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Scammers are out there. They watch the news and then try to prey on people’s fears and worries.

Beware of fraudulent stimulus check texts, calls and emails. Stimulus relief fraud is on the rise and may remain active during the pandemic. If you are eligible, the government is planning to send checks by direct deposit, so do not reply to any requests for personal information to “claim your check.” Check the IRS website, irs.gov, for up-to-date information if you have questions.

Hang up on robocalls. Robocalls are prerecorded messages that may pitch scam COVID-19 tests and treatments, work-at-home schemes or legal action. Don’t press any numbers. The recording might say that pressing a number can connect you with a live operator or remove you from their call list, but it instead may just lead to more robocalls. Just hang up. 

Beware of who you’re buying from. Online sellers may claim to have high-demand products like household cleaners, paper products and medical supplies when they don’t, and are only seeking your personal information and money. Stick with companies you know and trust.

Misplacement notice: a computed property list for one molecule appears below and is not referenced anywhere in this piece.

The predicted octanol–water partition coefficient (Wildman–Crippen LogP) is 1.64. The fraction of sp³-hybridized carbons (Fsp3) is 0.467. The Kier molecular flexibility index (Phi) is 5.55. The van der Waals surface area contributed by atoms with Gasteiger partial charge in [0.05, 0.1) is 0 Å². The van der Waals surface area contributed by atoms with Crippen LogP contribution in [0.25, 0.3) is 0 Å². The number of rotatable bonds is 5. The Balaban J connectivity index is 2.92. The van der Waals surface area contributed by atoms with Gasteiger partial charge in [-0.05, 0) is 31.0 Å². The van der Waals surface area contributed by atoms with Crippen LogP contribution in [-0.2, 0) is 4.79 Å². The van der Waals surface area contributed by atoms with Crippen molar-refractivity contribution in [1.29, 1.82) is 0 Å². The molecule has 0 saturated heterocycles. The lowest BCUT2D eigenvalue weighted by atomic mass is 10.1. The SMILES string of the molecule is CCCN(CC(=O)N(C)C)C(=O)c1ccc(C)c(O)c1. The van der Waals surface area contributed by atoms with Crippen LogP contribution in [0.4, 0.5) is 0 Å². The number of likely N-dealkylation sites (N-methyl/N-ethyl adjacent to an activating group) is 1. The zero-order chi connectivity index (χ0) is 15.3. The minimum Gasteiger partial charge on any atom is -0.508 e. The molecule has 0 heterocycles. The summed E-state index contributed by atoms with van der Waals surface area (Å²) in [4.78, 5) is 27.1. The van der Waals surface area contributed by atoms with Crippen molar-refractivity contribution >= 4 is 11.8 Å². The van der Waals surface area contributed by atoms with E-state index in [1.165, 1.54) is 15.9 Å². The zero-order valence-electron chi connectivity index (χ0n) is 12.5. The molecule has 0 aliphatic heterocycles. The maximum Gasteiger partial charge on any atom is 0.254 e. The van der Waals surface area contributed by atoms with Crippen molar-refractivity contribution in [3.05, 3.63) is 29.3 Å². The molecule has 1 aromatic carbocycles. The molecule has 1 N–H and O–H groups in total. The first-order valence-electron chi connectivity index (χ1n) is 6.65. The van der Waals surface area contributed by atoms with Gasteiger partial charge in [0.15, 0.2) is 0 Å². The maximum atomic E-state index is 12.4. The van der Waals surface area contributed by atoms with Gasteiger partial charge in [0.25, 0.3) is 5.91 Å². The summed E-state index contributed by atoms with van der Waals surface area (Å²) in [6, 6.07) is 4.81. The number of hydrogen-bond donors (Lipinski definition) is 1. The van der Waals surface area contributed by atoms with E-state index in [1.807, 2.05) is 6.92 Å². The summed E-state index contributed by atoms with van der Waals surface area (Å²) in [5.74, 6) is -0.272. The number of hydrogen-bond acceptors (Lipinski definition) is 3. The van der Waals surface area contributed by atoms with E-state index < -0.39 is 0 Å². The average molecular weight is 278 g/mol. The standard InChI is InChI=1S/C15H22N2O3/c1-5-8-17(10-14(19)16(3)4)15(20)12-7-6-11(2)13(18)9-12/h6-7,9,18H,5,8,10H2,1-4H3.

Don’t click on links or download attachments from unfamiliar sources. The link or attachment could download viruses onto your computer or device. Delete emails and texts that look suspicious.

Watch out for charity scams. It’s natural to want to help those in need during a difficult time, but some charities or crowdfunding information could be fraudulent. Don’t let anyone pressure you into making a donation. Say you are doing your research first and don’t provide personal information. Also don’t respond to anyone asking you to donate by gift card or wiring money. You can research legitimate charities through Charity Navigator (charitynavigator.org) and the IRS (irs.gov).

Fact-check everything. Even a message forwarded from a friend with good intentions can contain misleading information. Check trusted sources for reliable health information that has been verified by medical experts, such as the Centers for Disease Control and Prevention at cdc.gov or the World Health Organization at who.int

Source: Federal Trade Commission, ftc.gov.

Have a real Pro review your current situation. Don’t take the chance of missing out on the possibility of an increased refund.

Call Howard Dagley CPA to find out if you need to get your business taxes done quarterly.

Howard has a pretty impressive resume.

Howard will help you prepare and E-File your return.

Howard is a certified public accountant licensed by the state of California. He holds a certificate of completion from Cal State Northridge in total quality management. He also is a certified QuickBooks ProAdvisor. Call Howard L Dagley, CPA at 1-661-255-8627

Howard Dagley, CPA: 23942 Lyons Avenue, Ste 106, Santa Clarita, CA. 91321 | 1-661-255-8627 | cpasantaclarita.com